Wednesday, 9 February 2011

Domestic goddess, career woman or both?

The dichotomy or choice between being a domestic goddess or a career woman has been on my mind over the last week for a number of reasons, but although my thoughts are a little half-formed at the moment, I wanted to write about it. My blog probably gives a sense of me as someone who loves her home and enjoys pursuits related to the home - primarily baking (not just one but two sorts of biscuits), but who has dabbled in other domestic arts such as making jam and chutney and mincemeat and who makes her own Christmas cards and cross-stitches. But I recently wrote posts as part of the Library Day in the life project where I detailed some of my professional activities. I'm at the stage in my career at the moment where I can just about manage to balance my life as a professional and my life as a home-maker, but I'm not sure if I would be able to if we lived somewhere that is bigger than our current small flat or if I progressed any further up the career ladder.

I tried to think of role models, particularly in literature as I suppose my world view is generally more affected by the books that I read than by celebrities. But the trouble is that the books seem to reinforce the view that you can't really do both. One of my favourite publishers, Persephone Books, publishes books "by women, for women and about women", but they unashamedly seem to focus on the domestic sphere. Similarly Virago books celebrate women too, but although some of the titles feature women who have careers and do great things, they don't ever do so at the same time as trying to maintain a household and a partner.

I asked my friend Claire (Paperback Reader) if she could think of any examples; she came up with Nigella Lawson - a woman who is held up as an illustration of a domestic goddess, but who is also a career woman, but we decided that she is not an example really at all since her career was made out of pursuing domesticity!

Are there any women in literature who I might be able to emulate? Or somewhere down the line am I going to have to admit that I can't have it all and make a decision between which path I pursue? A better job and Marks and Spencers Ready Meals and predominantly seeing my partner when we are both tired, or deciding that I want to have time to wear my Persephone pinny, bake and blog and look after my partner but accepting that this means I will never reach great heights of salary or importance.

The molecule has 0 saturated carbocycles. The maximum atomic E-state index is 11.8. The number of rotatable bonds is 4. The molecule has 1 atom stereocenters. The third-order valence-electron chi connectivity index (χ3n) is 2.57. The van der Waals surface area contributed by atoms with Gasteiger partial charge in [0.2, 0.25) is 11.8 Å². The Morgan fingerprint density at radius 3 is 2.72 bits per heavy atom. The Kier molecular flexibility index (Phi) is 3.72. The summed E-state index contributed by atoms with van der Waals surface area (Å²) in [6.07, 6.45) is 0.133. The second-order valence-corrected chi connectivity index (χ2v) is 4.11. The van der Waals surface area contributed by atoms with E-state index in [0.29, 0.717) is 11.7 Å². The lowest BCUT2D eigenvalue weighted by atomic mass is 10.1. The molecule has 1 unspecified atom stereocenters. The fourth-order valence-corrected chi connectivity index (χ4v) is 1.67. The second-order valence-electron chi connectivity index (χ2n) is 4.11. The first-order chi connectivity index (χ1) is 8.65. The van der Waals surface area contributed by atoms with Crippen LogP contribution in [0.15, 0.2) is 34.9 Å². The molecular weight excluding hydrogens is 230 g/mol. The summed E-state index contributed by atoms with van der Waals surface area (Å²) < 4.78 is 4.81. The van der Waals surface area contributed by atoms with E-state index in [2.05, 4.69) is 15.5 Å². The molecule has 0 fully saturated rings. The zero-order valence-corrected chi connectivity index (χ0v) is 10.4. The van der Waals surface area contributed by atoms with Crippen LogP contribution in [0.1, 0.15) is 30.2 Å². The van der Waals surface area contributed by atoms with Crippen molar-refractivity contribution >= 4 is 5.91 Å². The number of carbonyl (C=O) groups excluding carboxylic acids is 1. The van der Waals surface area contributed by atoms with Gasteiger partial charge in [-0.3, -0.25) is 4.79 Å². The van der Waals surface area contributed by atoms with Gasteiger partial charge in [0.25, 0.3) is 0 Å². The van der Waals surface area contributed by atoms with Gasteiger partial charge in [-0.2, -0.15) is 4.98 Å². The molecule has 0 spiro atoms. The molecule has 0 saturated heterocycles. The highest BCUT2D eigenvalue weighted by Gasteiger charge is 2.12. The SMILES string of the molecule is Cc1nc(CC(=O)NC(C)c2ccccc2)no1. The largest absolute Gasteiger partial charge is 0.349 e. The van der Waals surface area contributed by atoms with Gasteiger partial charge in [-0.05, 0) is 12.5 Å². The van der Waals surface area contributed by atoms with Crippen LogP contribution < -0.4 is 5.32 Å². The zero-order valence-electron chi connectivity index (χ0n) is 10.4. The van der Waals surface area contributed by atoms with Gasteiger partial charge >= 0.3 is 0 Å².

1. Sigh! I have been down that route. I gave up teaching to be at home with my children. I hated staying at school till late every evening and working all the time to prepare for the next day. I know we have holidays, but they were normally taken up with more school stuff.
    I hope you can find a balance. Now as my kids get a little bit older, I have other dreams I want to pursue and I am hoping they will allow me to still be a mum when it matters.

  2. I think it is possible to do both, but it isn't easy. You'll need to save baking for the weekends and prepare a lot of meals in advance. It is always going to be a difficult decision for women, but I hope you make the right choice that makes you happy.

  3. What about Nicola Beauman?

    Seriously I think most of these decisions have a habit of making themselves as the circumstances keep altering. I had a sort of career until the recession bit and now I have a job with little prospect of improvement, but that encourages me to look for other things to make me happy and it turns out there are lots of them.

    I'm sure even if you had a better job though it wouldn't be ready meals... You're working 6 days a week now and baking - a better job might mean less time at work!

  4. A very thought provoking post Verity. I have come to the conclusion that you have to find balance and that life is not about work and then coming home falling into bed and not saying two words to your other half.

    I admire the way you fit in all the things you do and blog about and it is obvious from your posts that you have found that balance, and that you can leave work at work and enjoy all the other stuff.